Typical Minot winter expected

La Nina still could change the outlook

File photograph
So far, predictions are uncertain for more or less snow in the region this winter.

File photograph So far, predictions are uncertain for more or less snow in the region this winter.

Not too warm. Not too cold. Not too much snow. Maybe.

That’s the initial winter weather outlook for the Minot region as issued by the Climate Prediction Center. A La Nina watch remains in effect, a factor that has forecasters using terms like “variable” to describe the winter ahead. Long-range weather forecasting is not an exact science but, overall, usually provides a pretty good indicator of what might occur in the weeks and months ahead.

“We are expected to be in a La Nina pattern. There’s a good chance of it happening,” said Ken Simosko, National Weather Service meteorologist in Bismarck. “What that typically means for us is favoring colder than normal temperatures and precipitation slightly above average.”

The latest three-month weather outlook by the CPC calls for an “equal” chance of average temperatures for Minot through January. There is an elevated chance of precipitation for extreme western North Dakota through the same period. The remainder of the state is expected to see “normal” snowfall.

“There’s not a lot of signals for precipitation. For Minot, probably an average winter,” said Simosko. “It’s not one of those winters where it’s cold all winter. We’re not looking at that.”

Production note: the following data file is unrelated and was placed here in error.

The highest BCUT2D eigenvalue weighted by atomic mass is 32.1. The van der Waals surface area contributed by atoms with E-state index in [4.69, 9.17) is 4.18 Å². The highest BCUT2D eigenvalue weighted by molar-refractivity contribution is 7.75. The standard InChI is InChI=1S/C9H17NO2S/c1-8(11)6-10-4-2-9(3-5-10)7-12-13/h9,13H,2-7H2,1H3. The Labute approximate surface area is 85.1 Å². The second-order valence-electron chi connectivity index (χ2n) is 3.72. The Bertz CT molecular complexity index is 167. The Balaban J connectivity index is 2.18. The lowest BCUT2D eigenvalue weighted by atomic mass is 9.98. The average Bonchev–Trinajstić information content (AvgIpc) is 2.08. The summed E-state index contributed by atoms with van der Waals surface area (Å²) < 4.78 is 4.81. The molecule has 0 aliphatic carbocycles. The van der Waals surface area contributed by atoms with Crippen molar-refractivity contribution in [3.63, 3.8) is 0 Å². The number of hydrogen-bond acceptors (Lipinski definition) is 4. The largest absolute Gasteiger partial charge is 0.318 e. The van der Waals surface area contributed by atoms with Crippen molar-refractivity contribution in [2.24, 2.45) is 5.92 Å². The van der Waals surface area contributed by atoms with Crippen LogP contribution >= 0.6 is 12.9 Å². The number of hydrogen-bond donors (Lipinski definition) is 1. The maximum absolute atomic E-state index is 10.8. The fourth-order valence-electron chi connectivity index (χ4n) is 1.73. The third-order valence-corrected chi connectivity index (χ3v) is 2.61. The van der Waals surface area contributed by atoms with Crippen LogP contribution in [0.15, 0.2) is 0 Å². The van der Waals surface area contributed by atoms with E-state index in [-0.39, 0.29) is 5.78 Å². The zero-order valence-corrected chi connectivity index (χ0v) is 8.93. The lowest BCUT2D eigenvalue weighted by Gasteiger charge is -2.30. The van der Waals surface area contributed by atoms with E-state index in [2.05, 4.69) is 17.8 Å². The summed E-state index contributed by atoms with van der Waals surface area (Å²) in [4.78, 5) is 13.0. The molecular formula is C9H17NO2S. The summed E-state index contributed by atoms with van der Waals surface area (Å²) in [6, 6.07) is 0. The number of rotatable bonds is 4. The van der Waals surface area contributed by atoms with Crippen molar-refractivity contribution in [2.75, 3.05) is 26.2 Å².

Submitted photograph
While most of the country is expected to enjoy warmer than average temperatures for the period of November through January, early indicators have weather forecasters calling for more “typical” winter temperatures for North Dakota.

Submitted photograph While most of the country is expected to enjoy warmer than average temperatures for the period of November through January, early indicators have weather forecasters calling for more “typical” winter temperatures for North Dakota.

Normal snowfall for Minot is 46 inches.

“You should be around that average,” said Simosko. “We wouldn’t expect a whole lot more. Your winter will have warm and dry periods as well.”

In other words, about the time many people think winter is getting just a little too much to bear the weather should change for the better. It is a cycle many North Dakota residents have come to both despise and appreciate.

A cold front moving into the region later this week will certainly trigger thoughts of the winter ahead. Minot is expected to see a drastic swing in temperatures.

“You’ll hit about 64 for a high on Wednesday, but that will change,” said Simosko. “The cold front will slip through with gusts to maybe 35 to 40 miles per hour overnight with a high of 38 on Thursday. With the wind chill it will feel more like 25. We’re in that transition phase from summer to winter.”

The CPC will issue its next three-month weather outlook November 16.

Say it ain’t snow!

There is a hint of snow in Minot’s weather forecast for later this week. However, say forecasters, if any snowfall occurs it shouldn’t amount to more than a sighting. The National Weather Service says there is a chance of rain and snow at mid-day Thursday and then 10 percent chance of snow late Thursday. No buildup is expected.

“It looks like the greatest chance for snow is in the Turtle Mountains, a half-inch or so,” said Ken Simosko, Bismarck NWS meteorologist. “Minot could see some snowflakes, three-tenths to a quarter inch of snow.”

Freezing temperatures are expected Thursday, Friday and Saturday night. The historic average overnight low for those days is 29 degrees.

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